(ORDO NEWS) — Scientists have studied the features of crocodile hemoglobin, which allow him to sit under water for a long time.
Crocodiles are famous for their ability to hunt from ambush. They wait for the victim, being under water, after which they abruptly jump up, soar above the surface and grab the animal with their teeth.
However, crocodiles breathe air, and can only dive by holding their breath. Due to the presence of a special type of hemoglobin in the blood, a reptile can sit without breathing for several hours.
Jay Stortz of the University of Nebraska at Lincoln and his colleagues set out to find out exactly how crocodiles developed this feature, the only one of all jawed vertebrates.
Hemoglobin binds to oxygen in the lungs and then releases it in the tissues. In most vertebrates, the ability of hemoglobin to capture and retain oxygen is determined by organic phosphates, which, when attached to hemoglobin, cause it to release gas.
But in crocodiles, instead of phosphates, bicarbonate is used, which is formed during the breakdown of carbon dioxide.
Since tissues produce a lot of carbon dioxide, they also indirectly generate a lot of bicarbonate, which in turn “induces” hemoglobin to distribute oxygen to the tissues that need it most.
To find out how such a system could have arisen in the course of evolution, the authors decided to study reconstructed hemoglobin of three types: a distant ancestor of crocodiles (archosaurus) aged 240 million years, the last common ancestor of all birds, and a common ancestor of modern crocodiles 80 million years old.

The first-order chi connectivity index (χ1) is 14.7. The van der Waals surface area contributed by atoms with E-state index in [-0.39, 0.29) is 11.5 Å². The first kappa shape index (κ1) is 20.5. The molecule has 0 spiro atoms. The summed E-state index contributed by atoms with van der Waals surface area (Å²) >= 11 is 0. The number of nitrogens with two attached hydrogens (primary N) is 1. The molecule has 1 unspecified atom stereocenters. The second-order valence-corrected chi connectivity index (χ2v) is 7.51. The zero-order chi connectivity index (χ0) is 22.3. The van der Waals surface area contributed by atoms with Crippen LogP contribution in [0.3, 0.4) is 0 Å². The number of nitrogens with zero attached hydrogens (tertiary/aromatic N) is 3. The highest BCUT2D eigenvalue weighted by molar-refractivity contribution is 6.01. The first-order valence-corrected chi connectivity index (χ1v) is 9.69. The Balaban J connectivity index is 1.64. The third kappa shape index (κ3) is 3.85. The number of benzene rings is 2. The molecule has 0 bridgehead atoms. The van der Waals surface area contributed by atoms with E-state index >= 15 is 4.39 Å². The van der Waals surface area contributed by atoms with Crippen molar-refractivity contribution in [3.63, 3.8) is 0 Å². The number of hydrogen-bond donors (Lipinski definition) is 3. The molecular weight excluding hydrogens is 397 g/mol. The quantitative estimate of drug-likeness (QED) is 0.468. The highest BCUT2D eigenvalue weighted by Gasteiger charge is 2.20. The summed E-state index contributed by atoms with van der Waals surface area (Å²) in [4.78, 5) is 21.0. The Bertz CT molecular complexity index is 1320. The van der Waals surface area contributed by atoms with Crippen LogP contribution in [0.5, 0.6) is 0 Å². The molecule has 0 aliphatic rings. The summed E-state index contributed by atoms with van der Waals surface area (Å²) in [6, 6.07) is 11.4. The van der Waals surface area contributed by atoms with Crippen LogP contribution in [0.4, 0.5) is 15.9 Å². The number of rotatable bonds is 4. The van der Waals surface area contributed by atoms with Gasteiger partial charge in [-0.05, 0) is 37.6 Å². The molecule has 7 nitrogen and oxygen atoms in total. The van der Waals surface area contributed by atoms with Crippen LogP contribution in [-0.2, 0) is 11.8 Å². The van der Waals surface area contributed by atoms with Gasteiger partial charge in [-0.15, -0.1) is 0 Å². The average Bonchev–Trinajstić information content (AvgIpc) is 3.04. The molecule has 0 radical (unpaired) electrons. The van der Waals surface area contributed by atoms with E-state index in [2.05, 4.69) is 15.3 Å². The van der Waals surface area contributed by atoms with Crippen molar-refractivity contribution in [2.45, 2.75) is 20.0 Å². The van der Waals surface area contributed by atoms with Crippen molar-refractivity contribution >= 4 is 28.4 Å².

It turned out that only the hemoglobin of the direct ancestor of crocodiles did not bind phosphates and was sensitive to bicarbonate.
Next, the scientists began adding crocodile-specific mutations to archosaur hemoglobin. As a result, the authors identified which mutations made archosaurus hemoglobin more similar to modern crocodile hemoglobin.
It turned out that evolutionary changes in the reaction of hemoglobin to bicarbonates and phosphates were caused by different sets of mutations, and the strengthening of one mechanism did not depend on the loss of the other.
In other words, bicarbonate sensitivity was switched on and phosphate sensitivity was switched off separately.
The scientists conclude that a combination of mutations can lead to functional changes that are greater than the sum of their individual effects.
A mutation that produces no functional effect on its own can open the way for other mutations in many ways, with obvious and immediate consequences.
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